What is Open Education?
Open Education encompasses resources, tools and practices that employ a framework of open sharing to improve educational access and effectiveness. By combining the traditions of knowledge sharing and creation with 21st century technology, Open Education wants to create a vast pool of openly shared educational resources, while harnessing today’s collaborative spirit to develop educational approaches that are more responsive to learners’ needs. Open Education seeks to scale up educational opportunities by taking advantage of the power of the internet, allowing rapid and essentially free dissemination, and enabling people around the world to access knowledge, connect and collaborate. Open allows not just access, but the freedom to modify and use materials, information and networks so education can be personalized to individual users or woven together in new ways for diverse audiences, large and small.
The Transformative Potential of Open Education
March 7 – 11 is Open Education Week! Open Education and Open Educational Resources (OER) reduce barriers in the pursuit of knowledge. Through Open Education, people can connect with others they wouldn’t otherwise meet to share ideas and information. Materials can be translated, mixed together, broken apart and openly shared again, increasing access and inviting fresh approaches. If we look at open educational content, we can see that its transformative educational potential revolves around two linked possibilities:
- Increased availability of high quality, relevant learning materials can contribute to more productive students and educators. Removing restrictions around copying resources can reduce the cost of accessing educational materials; in many systems, royalty payments for textbooks and other educational materials constitute a significant proportion of the overall cost of education.
- Having the possibility of adapting existing of materials provides one mechanism for constructing roles for students as active participants in educational processes, who learn by doing and creating, not by passively reading and absorbing. Content licenses that encourage activity and creation by students through re-use and adaptation of that content can make a significant contribution to creating more effective learning environments.
Impact of Open Education on Different Stakeholders
The benefits for each of those involved in using Open Education approaches – the learners, the organization and the educators can be identified.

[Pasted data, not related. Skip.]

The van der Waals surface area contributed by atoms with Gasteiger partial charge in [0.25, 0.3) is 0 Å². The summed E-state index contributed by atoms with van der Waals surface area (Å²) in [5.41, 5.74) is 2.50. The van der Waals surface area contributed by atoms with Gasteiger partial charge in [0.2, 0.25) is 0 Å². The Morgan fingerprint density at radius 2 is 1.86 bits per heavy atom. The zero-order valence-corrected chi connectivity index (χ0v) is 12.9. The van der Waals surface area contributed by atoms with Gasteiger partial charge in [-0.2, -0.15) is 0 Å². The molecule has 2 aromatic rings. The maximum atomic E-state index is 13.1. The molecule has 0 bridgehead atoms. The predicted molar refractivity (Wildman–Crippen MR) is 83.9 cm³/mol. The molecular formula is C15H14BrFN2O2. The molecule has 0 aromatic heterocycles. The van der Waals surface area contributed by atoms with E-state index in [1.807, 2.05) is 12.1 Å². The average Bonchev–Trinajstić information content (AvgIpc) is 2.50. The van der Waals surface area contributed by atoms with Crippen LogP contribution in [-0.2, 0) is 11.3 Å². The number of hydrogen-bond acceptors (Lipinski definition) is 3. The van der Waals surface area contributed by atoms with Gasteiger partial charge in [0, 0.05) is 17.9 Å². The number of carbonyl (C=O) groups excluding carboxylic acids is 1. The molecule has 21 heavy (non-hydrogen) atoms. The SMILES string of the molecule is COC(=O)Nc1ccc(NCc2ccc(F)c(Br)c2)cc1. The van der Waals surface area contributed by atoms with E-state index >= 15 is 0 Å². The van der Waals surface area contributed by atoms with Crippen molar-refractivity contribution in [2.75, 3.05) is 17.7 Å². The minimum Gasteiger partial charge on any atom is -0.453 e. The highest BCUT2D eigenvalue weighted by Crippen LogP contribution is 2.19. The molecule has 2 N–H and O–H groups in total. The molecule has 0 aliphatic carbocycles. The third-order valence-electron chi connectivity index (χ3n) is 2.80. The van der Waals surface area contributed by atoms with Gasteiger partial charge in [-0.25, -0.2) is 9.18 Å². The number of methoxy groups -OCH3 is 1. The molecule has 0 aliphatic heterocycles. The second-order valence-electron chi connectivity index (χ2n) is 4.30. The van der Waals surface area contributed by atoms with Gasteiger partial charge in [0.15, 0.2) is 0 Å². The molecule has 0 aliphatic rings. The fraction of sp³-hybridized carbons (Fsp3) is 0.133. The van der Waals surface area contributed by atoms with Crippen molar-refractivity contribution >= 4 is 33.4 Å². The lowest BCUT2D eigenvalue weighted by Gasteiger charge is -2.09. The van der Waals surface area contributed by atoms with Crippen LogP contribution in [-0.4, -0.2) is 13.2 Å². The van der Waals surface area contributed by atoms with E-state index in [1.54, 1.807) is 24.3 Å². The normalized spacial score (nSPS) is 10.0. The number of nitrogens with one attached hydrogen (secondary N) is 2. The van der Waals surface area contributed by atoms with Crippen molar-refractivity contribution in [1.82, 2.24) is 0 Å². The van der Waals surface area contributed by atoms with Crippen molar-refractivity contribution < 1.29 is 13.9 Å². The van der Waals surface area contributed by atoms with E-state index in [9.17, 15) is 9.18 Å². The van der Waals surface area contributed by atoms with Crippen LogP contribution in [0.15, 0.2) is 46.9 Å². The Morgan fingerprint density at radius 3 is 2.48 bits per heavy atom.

Learners can benefit from:
- Applying knowledge in a wider context than their course would otherwise allow
- Freedom of access and enhanced opportunities for learning
- Support for learner-centred, self-directed and social/informal learning approaches
- The opportunity to test out course materials before enrolling
Educators can benefit from:
- Student/user feedback and open peer review
- Reputational benefits, recognition
- Benefits (efficiency and cultural) of collaborative approaches to teaching/learning
- Reaching a wider range of learners
Educational institutions can benefit from:
- Recognition and enhanced reputation
- Wider availability of their academic content (linking to widening participation agenda)
- Efficiencies in content production
- Increased sharing of ideas and practice within the institution
What are Open Educational Resources (OER)?
OER are “digitized materials offered freely and openly for educators, students, and self-learners to use and reuse for teaching, learning, and research” (cited from OECD). OER can include full university courses, open textbooks, interactive mini-lessons and simulations, or K-12 Lesson Plans, worksheets, and activities.
Where can OER be found?
There are many organizations and repositories where OER may be found. In Canada, BC Campus and ECampus Ontario are leading the way in the production and dissemination of Open Educational Resources. Locally, Open Education Alberta is gaining momentum in the province as well, providing the publishing software Pressbooks for authors interested in producing OER. Medicine Hat College has produced two OER since joining this collective in 2021, with three more currently in production. Some other organizations that foster the creation and use of OER are:
Textbook Costs are Rising
- According to the Chronicle of Higher Education, 7 in 10 students didn’t purchase a textbook because it was too expensive.
- One in five college students has skipped or deferred a class due to the price of the required learning resources.
- The cost of textbooks is rising at a rate of 4 times inflation.
- 60% of students have delayed purchasing textbooks until they’ve received their financial aid.
- Researchers at Virginia State University found that students in courses that used OER more frequently had better grades and lower failure and withdrawal rates than their counterparts in courses that did not use OER.
OpenMed.eu. (n.d.). The benefits and impact of open education. https://course.openmedproject.eu/lesson-1-2-the-benefits-and-impact-of-open-education/
PennState. (2022). OER and low cost materials at PennState. https://oer.psu.edu/about-oer/